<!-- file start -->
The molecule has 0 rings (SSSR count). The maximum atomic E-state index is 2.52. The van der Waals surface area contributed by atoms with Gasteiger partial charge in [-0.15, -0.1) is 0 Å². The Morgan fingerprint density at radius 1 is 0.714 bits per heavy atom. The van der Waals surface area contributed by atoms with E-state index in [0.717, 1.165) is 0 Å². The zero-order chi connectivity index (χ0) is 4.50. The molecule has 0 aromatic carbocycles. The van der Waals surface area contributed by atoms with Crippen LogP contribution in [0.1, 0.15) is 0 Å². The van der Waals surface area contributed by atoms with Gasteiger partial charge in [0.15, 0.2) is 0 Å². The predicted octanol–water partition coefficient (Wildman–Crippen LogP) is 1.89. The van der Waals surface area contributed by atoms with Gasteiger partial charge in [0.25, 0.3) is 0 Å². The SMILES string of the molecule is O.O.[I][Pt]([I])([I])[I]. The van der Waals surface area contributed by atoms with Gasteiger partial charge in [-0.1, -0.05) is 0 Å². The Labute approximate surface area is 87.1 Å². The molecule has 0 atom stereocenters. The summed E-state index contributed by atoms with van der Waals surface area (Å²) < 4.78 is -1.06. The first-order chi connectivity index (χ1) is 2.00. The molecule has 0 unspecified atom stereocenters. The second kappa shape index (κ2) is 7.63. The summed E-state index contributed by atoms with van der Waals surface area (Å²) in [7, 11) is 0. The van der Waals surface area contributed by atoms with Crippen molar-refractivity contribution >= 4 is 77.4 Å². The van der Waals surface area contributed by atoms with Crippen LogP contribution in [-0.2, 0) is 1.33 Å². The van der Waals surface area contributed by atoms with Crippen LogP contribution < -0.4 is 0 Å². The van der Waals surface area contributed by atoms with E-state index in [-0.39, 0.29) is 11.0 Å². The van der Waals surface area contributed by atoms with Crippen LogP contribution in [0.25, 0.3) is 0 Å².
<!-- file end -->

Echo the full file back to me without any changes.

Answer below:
The molecule has 0 rings (SSSR count). The maximum atomic E-state index is 2.52. The van der Waals surface area contributed by atoms with Gasteiger partial charge in [-0.15, -0.1) is 0 Å². The Morgan fingerprint density at radius 1 is 0.714 bits per heavy atom. The van der Waals surface area contributed by atoms with E-state index in [0.717, 1.165) is 0 Å². The zero-order chi connectivity index (χ0) is 4.50. The molecule has 0 aromatic carbocycles. The van der Waals surface area contributed by atoms with Crippen LogP contribution in [0.1, 0.15) is 0 Å². The van der Waals surface area contributed by atoms with Gasteiger partial charge in [0.15, 0.2) is 0 Å². The predicted octanol–water partition coefficient (Wildman–Crippen LogP) is 1.89. The van der Waals surface area contributed by atoms with Gasteiger partial charge in [0.25, 0.3) is 0 Å². The SMILES string of the molecule is O.O.[I][Pt]([I])([I])[I]. The van der Waals surface area contributed by atoms with Gasteiger partial charge in [-0.1, -0.05) is 0 Å². The Labute approximate surface area is 87.1 Å². The molecule has 0 atom stereocenters. The summed E-state index contributed by atoms with van der Waals surface area (Å²) < 4.78 is -1.06. The first-order chi connectivity index (χ1) is 2.00. The molecule has 0 unspecified atom stereocenters. The second kappa shape index (κ2) is 7.63. The summed E-state index contributed by atoms with van der Waals surface area (Å²) in [7, 11) is 0. The van der Waals surface area contributed by atoms with Crippen molar-refractivity contribution >= 4 is 77.4 Å². The van der Waals surface area contributed by atoms with Crippen LogP contribution in [-0.2, 0) is 1.33 Å². The van der Waals surface area contributed by atoms with Crippen LogP contribution < -0.4 is 0 Å². The van der Waals surface area contributed by atoms with E-state index in [-0.39, 0.29) is 11.0 Å². The van der Waals surface area contributed by atoms with Crippen LogP contribution in [0.25, 0.3) is 0 Å².